Tid Bits of Info
- Maximum heart rate can be calculated with the simple formula: 220 – your age = MHR.
- To gain muscle mass and power, workout with heavier resistance and low repetitions.
- To target fat burn during cardiovascular exercise: keep your heart rate at approximately 60 – 65% of the MHR.
- Perform dynamic stretching before exercise and static and/or dynamic after performing the exercise routine.
- Seek the advice of a Physical Therapist or certified personal trainer if you have questions about your routine.
The initial excitement of New Year’s Resolution is starting to fade. Congratulations to those are continuing to pursue workout goals. This is a good time to review Exercise 101 or the basics that will protect you from injury while moving your toward your goals. Performing a well-rounded, thorough routine will increase your strength, flexibility and cardiovascular fitness while reducing the chances of suffering an injury. You can improve the quality of your life with this type of program!
The goal of a cardiovascular exercise program is to enhance the cardiovascular system, enable the body to utilize oxygen, and increase blood flow throughout the entire system more efficiently. The heart is a muscle that needs to be “trained.” Using the simple formula for maximum heart rate (MHR), you can determine how hard to train based on your physical condition and your fitness goals. To target fat burn you should work out at approximately 60-65% of your MHR for 40 -60 minutes or longer per session for a minimum of 4x/week. To develop increased cardiovascular power you should train at 70-80% of your maximum for a minimum of 30 minutes per session. If you have to be able to perform at maximal or near maximal HR for very short periods of time (less than 1 minute) you need to train at those levels.
Strong or well-conditioned musculature is needed to move efficiently which protects our joints and enables us to get from point A to point B without expending too much energy. Developing strength and muscular endurance must be a goal of any strengthening program. Some muscles generate explosive power while other muscles deliver long-term performance. The “power” muscles are responsible for gross movement of our joints. The prolonged endurance musculature is usually smaller in size and responsible for more controlled motion at the joint level. These must be trained as a “marathon runner” and not a “sprinter.”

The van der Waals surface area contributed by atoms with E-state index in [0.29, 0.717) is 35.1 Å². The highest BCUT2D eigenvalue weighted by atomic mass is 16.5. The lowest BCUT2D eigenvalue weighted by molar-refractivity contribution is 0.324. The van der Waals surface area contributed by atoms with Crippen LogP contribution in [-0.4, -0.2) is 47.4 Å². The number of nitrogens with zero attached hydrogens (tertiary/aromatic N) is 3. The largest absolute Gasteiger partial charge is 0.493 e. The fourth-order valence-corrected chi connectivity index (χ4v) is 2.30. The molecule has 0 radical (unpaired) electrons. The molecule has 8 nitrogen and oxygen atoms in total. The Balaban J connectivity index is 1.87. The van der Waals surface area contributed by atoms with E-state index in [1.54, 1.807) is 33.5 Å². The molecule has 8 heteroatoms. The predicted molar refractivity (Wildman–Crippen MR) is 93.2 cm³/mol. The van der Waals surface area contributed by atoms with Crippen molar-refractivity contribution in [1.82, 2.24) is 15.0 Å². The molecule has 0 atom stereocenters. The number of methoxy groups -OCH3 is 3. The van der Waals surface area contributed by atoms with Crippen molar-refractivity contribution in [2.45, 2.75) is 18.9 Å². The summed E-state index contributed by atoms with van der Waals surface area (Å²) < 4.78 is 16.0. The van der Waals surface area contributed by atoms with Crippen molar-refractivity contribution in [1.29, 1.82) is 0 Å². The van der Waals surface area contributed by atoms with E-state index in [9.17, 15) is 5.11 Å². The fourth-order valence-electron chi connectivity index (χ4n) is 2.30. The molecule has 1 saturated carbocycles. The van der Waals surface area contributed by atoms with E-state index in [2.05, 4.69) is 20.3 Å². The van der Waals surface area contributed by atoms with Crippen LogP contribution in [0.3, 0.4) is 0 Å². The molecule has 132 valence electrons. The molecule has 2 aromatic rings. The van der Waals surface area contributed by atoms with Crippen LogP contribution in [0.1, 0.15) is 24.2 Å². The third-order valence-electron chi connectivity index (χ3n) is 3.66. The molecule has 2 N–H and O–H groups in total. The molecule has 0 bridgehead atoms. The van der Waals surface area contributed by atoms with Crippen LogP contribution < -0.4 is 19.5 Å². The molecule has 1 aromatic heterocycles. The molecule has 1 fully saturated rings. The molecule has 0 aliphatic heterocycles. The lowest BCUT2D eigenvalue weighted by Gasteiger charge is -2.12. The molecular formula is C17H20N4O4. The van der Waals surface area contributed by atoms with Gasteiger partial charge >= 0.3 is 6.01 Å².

When a strength program is designed for the sole purpose of someone developing more “brute” strength and power, the type of exercise used requires greater resistance and less repetitions. To develop muscular power it is not uncommon for someone to perform 3-8 repetitions of a particular exercise and perform 5-8 sets of the exercise. The amount of resistance used to stimulate a muscular change often times is so great that a “spotter” or training partner is needed to ensure safety throughout the routine. If developing more muscular endurance is required or desired than the number of repetitions can easily exceed 15 and the exercise might be performed 3-5 sets. To achieve the desired increase in muscular endurance the exercises must train the muscle to utilize oxygen more efficiently. High repetitions and low resistance are the way to go.
Flexibility involves pliability of all soft tissues both elastic and non-elastic in nature. Our bodies require static and dynamic stability but lack of flexibility can cause a host of problems. The body needs proper flexibility to move efficiently and without it there can be an imbalance of support around a particular joint. Any imbalance pre-disposes that joint to a higher susceptibility of injury.
Stretching and strengthening “tight” or “taut” muscles and soft tissues is needed to achieve proper flexibility in a joint. “Tight” muscles are shorter than they should be and “taut” muscles are elongated and under a lot of tension. In either case, the muscle is weak. The short muscle should be stretched and strengthened and the elongated muscle should be primarily strengthened. Two styles of stretches should be incorporated into a workout. Prior to exercise, the use of dynamic stretching is more effective. This type of stretching involves movement of the joints through motions that are similar to those that will be used during the exercise routine. Static stretches can be used after the muscles and joints are “heated” up from the exercise routine. This type of stretching involves holding the muscles in a stretched position for a minimum of 15-20 seconds. The longer the stretch is held the more effective the stretch.
The heart of exercise 101 is performing exercises properly and consistently over time. The routine should be performed a minimum of 3x per week and doing it more frequently can help you see positive results more quickly in most instances. The positive results that your body experiences when you exercise properly over a long period of time can greatly improve the quality of your life!